Sector support for the sweeping changes, including four-year national portfolio agreements, is generally high, despite lingering concerns about funding.
Arts Council England (ACE) has confirmed the reforms to its investment processes, proposed in February, will become official policy.
Research by consultants ComRes found broad support across the arts sector for the proposed changes, including the introduction of four-year national portfolio funding agreements, the ‘banding’ of the national portfolio, and the integration of funding for museums and libraries.
Darren Henley, Chief Executive of ACE, said: “These changes will help us build on the progress we’re making towards fulfilling our strategic goals. They will ensure the impact of our investment is far reaching; that we support a wider range of organisations and artists: and that we do more to develop talent, encourage ambition and champion our national creativity.”
Some of the 1,000 research respondents raised concerns about the implications for Grants for the Arts funding if museums and libraries were integrated, given ACE’s lack of commitment to increasing the overall budget.
These comments were echoed by ACE Deputy Chief Executive Althea Efunshile, speaking in a discussion about the new changes on the Arts Council’s Soundcloud: “I think there’s likely to be a little bit more competition. But that’s healthy, because it means we’ll be investing in the most innovative organisations.”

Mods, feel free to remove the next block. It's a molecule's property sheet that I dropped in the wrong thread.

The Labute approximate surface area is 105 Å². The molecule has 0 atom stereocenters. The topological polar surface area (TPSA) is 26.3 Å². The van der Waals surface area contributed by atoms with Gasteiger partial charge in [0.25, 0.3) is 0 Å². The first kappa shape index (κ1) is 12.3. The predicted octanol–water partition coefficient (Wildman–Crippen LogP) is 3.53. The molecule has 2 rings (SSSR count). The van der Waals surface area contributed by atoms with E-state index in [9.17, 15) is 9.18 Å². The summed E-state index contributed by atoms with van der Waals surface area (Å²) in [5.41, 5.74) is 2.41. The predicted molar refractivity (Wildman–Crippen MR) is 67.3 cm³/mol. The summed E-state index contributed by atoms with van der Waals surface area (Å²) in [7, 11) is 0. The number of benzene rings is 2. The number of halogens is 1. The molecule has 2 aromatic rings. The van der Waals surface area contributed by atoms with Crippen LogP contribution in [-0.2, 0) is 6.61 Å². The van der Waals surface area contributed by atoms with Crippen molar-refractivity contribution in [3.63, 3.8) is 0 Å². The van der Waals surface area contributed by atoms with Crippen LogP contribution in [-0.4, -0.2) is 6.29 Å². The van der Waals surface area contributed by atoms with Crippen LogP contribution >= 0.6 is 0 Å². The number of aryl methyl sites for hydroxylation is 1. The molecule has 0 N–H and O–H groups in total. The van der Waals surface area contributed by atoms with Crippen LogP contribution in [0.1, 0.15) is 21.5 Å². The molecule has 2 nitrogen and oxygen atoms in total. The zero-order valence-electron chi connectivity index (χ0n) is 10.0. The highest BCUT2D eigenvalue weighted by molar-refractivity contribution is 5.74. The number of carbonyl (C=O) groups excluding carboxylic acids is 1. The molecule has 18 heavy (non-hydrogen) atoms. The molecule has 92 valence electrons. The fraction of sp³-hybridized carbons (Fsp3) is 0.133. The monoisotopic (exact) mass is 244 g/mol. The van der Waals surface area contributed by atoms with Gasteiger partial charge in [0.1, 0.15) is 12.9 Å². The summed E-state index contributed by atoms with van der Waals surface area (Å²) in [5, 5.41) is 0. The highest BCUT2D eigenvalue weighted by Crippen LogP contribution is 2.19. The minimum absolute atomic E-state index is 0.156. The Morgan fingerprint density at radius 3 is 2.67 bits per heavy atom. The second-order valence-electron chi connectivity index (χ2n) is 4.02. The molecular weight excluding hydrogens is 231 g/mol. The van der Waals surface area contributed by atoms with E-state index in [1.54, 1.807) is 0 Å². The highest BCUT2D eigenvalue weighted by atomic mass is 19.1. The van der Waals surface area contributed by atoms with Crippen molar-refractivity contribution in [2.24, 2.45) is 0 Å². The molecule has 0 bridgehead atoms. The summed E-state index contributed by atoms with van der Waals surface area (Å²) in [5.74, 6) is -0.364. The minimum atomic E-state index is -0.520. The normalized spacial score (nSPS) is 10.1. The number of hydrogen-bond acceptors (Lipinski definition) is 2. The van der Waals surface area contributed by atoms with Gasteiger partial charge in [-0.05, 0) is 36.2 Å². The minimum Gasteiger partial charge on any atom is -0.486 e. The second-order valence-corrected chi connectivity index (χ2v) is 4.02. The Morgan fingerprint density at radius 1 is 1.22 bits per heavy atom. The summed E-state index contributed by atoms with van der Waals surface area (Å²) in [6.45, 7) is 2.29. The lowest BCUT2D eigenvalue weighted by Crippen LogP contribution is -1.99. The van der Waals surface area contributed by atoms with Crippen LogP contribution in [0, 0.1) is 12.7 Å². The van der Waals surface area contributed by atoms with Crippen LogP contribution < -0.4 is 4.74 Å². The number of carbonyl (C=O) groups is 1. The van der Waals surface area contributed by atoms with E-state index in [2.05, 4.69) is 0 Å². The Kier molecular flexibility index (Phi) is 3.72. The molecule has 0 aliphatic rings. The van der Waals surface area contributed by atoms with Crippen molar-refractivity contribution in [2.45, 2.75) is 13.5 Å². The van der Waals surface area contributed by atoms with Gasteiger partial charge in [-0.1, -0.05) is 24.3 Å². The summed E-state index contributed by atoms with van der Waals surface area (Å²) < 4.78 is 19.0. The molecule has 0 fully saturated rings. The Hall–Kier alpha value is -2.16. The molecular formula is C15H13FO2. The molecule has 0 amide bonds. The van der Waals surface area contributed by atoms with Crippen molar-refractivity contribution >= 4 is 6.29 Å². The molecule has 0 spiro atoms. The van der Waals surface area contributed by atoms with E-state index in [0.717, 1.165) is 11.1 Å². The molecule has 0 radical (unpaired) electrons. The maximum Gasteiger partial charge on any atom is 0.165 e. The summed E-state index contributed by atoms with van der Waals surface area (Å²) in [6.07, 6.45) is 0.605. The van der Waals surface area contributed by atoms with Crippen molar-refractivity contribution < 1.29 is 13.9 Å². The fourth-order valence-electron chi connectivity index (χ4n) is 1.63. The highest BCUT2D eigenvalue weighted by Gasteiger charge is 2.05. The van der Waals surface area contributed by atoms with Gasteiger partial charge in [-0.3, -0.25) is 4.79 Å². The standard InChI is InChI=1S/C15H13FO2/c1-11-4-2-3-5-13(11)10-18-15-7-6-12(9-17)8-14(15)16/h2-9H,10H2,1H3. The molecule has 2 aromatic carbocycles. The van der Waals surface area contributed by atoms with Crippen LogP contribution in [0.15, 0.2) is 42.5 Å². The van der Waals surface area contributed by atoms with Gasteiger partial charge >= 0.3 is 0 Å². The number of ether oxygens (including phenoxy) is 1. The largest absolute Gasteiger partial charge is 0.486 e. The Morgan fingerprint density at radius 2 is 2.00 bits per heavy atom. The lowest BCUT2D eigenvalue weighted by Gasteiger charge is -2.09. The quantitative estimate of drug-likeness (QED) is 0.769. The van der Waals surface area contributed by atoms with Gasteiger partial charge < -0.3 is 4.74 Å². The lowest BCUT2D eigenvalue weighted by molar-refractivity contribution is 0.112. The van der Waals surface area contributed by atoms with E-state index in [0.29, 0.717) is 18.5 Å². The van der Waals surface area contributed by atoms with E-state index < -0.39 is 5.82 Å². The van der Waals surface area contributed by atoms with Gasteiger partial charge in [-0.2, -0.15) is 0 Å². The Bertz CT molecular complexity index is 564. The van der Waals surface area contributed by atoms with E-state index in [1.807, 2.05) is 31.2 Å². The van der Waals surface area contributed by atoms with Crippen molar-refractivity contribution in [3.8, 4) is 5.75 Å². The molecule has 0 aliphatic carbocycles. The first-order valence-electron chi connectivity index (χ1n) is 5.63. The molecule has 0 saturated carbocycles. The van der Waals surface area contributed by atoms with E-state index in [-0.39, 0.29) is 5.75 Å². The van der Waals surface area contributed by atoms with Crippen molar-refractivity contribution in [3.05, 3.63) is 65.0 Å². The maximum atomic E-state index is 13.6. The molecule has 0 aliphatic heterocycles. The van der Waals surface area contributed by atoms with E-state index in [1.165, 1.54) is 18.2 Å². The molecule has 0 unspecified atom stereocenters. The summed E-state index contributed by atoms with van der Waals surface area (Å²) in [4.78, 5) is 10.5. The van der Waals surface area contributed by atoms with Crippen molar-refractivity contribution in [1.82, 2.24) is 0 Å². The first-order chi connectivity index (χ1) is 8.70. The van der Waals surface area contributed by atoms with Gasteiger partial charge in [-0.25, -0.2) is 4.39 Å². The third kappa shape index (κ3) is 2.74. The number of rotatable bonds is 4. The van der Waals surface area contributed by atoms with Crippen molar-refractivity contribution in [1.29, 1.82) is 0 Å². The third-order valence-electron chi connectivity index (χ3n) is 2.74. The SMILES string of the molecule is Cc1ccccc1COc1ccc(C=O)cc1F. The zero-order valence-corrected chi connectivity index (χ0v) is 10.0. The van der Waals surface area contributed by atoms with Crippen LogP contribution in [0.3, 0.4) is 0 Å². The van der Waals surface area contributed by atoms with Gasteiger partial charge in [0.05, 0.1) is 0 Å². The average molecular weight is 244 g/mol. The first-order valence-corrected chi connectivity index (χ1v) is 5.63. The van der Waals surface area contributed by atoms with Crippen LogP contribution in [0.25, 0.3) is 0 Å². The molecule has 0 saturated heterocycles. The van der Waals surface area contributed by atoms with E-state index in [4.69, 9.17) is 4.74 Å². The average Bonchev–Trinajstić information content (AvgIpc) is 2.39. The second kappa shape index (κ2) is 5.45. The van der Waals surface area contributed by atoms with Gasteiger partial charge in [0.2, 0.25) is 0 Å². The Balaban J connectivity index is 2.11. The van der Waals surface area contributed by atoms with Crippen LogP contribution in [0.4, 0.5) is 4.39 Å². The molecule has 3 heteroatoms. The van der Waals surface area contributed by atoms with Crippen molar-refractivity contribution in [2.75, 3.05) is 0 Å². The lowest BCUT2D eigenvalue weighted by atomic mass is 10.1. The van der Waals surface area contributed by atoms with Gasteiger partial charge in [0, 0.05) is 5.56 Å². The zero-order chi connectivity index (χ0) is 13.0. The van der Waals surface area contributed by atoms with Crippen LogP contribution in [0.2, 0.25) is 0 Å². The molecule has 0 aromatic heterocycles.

But she stressed that there would be few changes. “I think it’s important we don’t overestimate the demand we’re going to get,” she said. “I don’t think anyone should come into this worrying.”
From 2018 the national portfolio will be divided into three bands based on level of funding, with different monitoring and reporting demands applied to each band. The consultation revealed strong support for this, but some raised concerns that it would introduce a sense of ‘hierarchy’ among national portfolio organisations (NPOs).
Addressing these concerns, Matthew Tanner, Chair of the Association of Independent Museums, said: “There is no hierarchy. There is no prestige about being in any particular band.”
ACE said it would not take forward the suggestion to introduce a two-year ‘break clause’ into NPO agreements, which would have seen funding cut and reallocated from underperforming organisations.
It also rejected calls to begin offering more detailed feedback for unsuccessful Grants for the Arts applications of under £15,000, as the administration costs would be too high.
ACE will publish guidance for national portfolio applicants and more details about changes to the strategic funds and Grants for the Arts programme in October.